Global Campus Human Rights Journal (GCHRJ) is established as a peer-reviewed bi-annual publication dedicated to serving as a forum for rigorous scholarly analysis, critical commentaries, and reports on recent developments pertaining to human rights and democratisation globally, particularly by adopting multi- and inter-disciplinary perspectives, and using comparative approaches. Global Campus Human Rights Journal also aims to serve as a forum for fostering interdisciplinary dialogue and collaboration between stakeholders, including academics, activists in human rights and democratisation, NGOs and civil society. It is an open access journal published under the auspices of the Global Campus of Human Rights, and is supported financially by the European Union Commission.
(Global Campus of Human Rights, 2020)
Aime, Chofor Che Christian
The 1996 Constitution of Cameroon tried to put in place a
decentraliased system of government in order to accommodate Cameroon’s
diverse communities. The constitutional and political evolution from the
colonial era up to the present has a role to play in decentralisation efforts.
The country today faces a number of serious challenges to governance which
the decentralisation project in the 1996 Constitution was supposed to address.
Some of these challenges that were discussed during the national dialogue
that took place in the country from 30 September to 4 October 2019 include
difficulties in dealing with the country’s dual colonial heritage, particularly the
perception of marginalisation by the Anglophone community. Other challenges
include embracing constitutionalism; tackling minority concerns such as the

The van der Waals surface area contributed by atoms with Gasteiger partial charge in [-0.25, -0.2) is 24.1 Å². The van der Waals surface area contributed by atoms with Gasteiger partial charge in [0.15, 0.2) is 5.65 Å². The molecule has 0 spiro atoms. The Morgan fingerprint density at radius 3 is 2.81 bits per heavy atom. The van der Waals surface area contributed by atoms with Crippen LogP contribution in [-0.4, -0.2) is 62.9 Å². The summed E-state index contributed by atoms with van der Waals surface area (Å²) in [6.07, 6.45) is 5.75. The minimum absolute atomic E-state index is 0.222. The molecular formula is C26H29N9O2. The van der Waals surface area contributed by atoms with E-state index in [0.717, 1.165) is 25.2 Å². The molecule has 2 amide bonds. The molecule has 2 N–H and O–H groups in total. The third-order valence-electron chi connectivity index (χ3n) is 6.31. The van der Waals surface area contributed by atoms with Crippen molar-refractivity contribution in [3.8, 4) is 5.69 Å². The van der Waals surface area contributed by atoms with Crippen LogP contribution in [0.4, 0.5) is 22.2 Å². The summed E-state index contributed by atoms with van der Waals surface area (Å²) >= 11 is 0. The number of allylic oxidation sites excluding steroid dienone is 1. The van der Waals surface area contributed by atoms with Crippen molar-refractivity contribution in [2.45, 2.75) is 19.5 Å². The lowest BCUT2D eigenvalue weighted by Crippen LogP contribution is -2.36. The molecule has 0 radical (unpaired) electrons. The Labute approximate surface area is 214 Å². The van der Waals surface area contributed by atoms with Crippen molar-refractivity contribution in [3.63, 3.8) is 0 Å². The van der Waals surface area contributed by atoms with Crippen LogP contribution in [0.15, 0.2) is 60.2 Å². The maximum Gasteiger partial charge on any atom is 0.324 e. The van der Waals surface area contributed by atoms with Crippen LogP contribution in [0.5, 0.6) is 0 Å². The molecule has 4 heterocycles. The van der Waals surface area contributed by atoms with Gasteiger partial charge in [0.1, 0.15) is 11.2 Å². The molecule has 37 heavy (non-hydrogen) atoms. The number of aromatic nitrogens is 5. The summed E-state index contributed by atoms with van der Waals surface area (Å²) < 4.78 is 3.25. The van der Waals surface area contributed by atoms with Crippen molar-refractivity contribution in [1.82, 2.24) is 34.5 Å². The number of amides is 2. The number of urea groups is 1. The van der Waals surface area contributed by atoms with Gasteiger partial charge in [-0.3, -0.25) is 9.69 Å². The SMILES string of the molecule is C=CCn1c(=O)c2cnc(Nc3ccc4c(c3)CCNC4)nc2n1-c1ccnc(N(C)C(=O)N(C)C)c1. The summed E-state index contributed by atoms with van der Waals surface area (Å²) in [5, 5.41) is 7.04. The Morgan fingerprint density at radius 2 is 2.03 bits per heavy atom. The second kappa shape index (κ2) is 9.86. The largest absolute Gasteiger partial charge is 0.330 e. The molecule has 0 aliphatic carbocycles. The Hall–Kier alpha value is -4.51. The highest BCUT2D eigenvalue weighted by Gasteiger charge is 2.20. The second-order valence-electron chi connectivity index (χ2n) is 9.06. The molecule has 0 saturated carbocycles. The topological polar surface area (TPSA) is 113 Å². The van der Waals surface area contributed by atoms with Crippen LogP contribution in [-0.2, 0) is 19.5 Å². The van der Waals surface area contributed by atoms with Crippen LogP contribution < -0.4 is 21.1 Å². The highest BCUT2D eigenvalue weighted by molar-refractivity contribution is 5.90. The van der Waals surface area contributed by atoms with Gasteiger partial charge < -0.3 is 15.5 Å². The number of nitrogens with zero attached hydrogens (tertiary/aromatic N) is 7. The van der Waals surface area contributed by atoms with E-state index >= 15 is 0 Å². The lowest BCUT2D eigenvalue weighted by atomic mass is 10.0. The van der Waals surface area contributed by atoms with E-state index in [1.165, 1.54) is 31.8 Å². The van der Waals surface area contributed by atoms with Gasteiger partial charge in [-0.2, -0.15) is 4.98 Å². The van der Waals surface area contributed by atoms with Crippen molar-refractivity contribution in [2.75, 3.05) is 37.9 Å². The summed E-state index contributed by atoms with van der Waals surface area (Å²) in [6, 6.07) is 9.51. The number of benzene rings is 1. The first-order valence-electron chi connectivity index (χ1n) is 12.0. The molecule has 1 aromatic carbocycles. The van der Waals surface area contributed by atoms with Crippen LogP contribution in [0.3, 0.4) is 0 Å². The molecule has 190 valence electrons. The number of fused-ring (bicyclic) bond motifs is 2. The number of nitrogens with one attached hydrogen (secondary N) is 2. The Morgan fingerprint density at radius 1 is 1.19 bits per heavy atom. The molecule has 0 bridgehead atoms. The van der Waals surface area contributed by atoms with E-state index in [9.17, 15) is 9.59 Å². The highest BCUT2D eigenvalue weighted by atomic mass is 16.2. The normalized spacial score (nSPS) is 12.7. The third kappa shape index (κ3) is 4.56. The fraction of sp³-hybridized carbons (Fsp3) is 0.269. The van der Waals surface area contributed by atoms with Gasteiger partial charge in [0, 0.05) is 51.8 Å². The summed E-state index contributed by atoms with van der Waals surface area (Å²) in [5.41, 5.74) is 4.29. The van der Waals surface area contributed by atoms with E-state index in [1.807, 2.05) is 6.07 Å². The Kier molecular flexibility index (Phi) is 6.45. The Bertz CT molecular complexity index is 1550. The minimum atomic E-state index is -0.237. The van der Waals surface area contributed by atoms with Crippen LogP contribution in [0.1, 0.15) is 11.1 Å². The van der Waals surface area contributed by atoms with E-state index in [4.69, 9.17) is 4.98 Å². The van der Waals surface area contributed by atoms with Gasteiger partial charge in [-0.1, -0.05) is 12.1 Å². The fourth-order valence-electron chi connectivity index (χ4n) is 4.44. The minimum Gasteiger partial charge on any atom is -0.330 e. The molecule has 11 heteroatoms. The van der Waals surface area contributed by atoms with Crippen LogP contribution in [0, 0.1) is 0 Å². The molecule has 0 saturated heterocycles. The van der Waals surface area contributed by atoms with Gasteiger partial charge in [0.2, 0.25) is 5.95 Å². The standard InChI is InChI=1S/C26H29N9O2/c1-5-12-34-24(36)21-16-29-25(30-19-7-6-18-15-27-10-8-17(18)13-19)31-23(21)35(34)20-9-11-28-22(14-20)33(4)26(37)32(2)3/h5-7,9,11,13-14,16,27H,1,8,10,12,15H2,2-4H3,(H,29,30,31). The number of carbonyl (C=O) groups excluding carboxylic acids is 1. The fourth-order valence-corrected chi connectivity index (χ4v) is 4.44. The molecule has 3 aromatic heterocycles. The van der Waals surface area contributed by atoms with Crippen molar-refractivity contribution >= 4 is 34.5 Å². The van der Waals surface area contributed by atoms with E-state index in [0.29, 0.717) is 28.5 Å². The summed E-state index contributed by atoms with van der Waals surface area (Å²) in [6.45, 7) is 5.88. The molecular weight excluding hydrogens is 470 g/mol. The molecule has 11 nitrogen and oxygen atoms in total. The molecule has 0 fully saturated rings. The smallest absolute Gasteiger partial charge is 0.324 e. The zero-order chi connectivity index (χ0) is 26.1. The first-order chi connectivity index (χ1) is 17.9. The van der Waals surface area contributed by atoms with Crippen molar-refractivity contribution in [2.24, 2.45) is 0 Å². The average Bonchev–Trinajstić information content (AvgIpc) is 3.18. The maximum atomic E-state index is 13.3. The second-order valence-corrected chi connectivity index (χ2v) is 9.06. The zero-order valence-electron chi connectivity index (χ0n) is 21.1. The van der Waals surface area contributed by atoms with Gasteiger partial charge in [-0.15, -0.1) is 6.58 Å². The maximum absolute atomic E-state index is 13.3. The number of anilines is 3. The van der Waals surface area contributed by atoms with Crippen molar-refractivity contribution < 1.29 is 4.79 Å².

rights of women and indigenous people; curbing ethnic tensions; and managing
the transition from authoritarian to democratic governance. An examination
of the constitutional and legal framework of decentralisation under the 1996
Constitution shows that these issues have not been adequately addressed under
the current dispensation. There thus is a need for a fundamental constitutional
overhaul that would provide a more effective decentralised framework for
administrative, political and fiscal decentralisation. The new framework
should equally entrench the basic elements of constitutionalism such as
upholding human rights, fostering the separation of powers, the amendment
of the Constitution and judicial independence. There equally is a need for legal
safeguards, such as a constitutional court, to guard against the usurpation and
the centralisation of powers by the central government. Only such elements can
facilitate Cameroon’s decentralisation efforts and thus ease the accommodation
of diversity, enhance development, democracy and manage conflict.
Key words: decentralisation; federalism; constitutionalism; democracy;
human rights; diversity management